Name and location of repository
Level of description
Office of the Historian records
- 1852-1956 (Creation)
5 boxes (25 inches)
Name of creator
The Office of the Historian was created in 1937 in response to the needs of the Trustees' Committee on Endowments, which was itself formed in 1936. The primary duties of the Office were to compile a source book of historical facts for use in fund raising efforts and to write public relations pieces as needed. Sheldon Coons, a new Trustee at that time, was very involved with these events, and indeed, seems to have been brought on the Board specifically to advise on PR and fund raising matters. This relationship to the Committee allowed the Historian access to the Trustees, and the Historian reported directly to Dr. Turner, the Hospital Director.
As time went on, the duties of the Office changed. In 1942, Roman Slobodin was hired to handle the public relations efforts of the Hospital, heralding the establishment of Mount Sinai's first Publicity Office. (He was succeeded in 1944 by Edith Behrens. See the files of Public Affairs of that time period for more information.)
The Historian continued to work on providing background for the publicity efforts and also shared in the work of creating fund raising mailings. Also, the Historian handled the creation of several internal publications, such as the Private Pavilion booklet, the School of Nursing bulletin, the Trustee's Bulletin, and the Annual Report for 1941. (Later Reports were done by the Publicity Office.)
The concept of a source book of historical data grew into the hope for a full history of the Hospital from its founding to the present. Dr. Turner was especially encouraging of this idea. This work resulted in 1942 in the serial publication of the history to 1904 in the Mount Sinai Journal. In 1944, a compilation of this material, "The Story of the First Fifty Years", was published and distributed. The historical data gathering and publications were also used to help celebrate the 90th anniversary of the Hospital in 1942. The set piece for this celebration was a historical exhibit that was open to the public. The history was based on extensive reading and note taking in the primary sources of the Hospital: the minutes of the Trustees, Medical Board, Auxiliary, and the Directors of the School of Nursing, as well as annual reports and interviews with individuals connected with the Hospital in earlier years. Memorabilia and reminiscences were gathered for the Hospital's archives, and copies were made of relevant documents in other collections, especially those of the American Jewish Historical Society. Work on the History was halted in early 1944 due to the War.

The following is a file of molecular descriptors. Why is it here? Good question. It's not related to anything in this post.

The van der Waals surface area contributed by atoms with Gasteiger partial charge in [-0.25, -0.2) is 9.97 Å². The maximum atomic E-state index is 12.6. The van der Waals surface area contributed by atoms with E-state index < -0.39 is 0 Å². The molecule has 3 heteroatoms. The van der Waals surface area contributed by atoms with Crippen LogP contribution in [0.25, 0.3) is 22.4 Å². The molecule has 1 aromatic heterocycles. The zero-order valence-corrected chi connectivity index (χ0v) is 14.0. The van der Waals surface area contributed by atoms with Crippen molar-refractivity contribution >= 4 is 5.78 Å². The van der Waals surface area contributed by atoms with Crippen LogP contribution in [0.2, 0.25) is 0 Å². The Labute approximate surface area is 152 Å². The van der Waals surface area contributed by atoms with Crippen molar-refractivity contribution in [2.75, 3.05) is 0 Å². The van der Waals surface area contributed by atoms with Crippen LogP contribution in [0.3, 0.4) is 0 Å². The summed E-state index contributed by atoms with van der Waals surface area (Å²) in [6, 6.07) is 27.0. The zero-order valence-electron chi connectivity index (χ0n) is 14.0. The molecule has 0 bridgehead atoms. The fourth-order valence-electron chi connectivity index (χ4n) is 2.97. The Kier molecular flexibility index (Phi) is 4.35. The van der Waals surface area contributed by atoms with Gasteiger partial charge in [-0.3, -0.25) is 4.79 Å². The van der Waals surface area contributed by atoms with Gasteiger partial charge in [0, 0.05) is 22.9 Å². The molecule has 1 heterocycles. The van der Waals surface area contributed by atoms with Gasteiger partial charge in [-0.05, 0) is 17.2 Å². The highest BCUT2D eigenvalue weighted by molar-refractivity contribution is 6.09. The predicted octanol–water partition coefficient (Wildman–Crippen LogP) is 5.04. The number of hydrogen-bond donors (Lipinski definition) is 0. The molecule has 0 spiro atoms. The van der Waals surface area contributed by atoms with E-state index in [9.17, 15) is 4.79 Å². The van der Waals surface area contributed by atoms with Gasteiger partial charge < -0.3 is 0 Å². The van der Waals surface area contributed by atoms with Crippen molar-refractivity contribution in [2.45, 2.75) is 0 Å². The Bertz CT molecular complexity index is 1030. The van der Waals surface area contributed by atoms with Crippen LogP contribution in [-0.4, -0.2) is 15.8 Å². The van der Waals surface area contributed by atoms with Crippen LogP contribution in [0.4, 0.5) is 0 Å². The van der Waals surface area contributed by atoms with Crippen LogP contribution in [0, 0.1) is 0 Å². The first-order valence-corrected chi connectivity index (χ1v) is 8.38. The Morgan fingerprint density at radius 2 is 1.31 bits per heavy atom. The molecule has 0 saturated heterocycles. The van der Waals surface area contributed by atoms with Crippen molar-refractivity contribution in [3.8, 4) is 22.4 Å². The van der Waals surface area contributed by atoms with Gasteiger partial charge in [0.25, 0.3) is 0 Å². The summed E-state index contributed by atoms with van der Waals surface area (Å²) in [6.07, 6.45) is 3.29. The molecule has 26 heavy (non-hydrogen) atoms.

In 1951, with the Centennial of the Hospital approaching, Joseph Hirsh was hired to write the history of Mount Sinai and to put the Hospital's archives in order. His work, "The First Hundred Years of the Mount Sinai Hospital", published in 1952, drew extensively on the notes and interviews conducted by the earlier historians. Hirsh stayed at least until 1953, when the historical files of the Hospital were again left to wait for another surge of historical interest.
2/1937 Florence Lemaire hired as Historian
4/1938 Jane Benedict hired
3/1940 Frances Ullman hired
4/1941 Elizabeth G. Herzog hired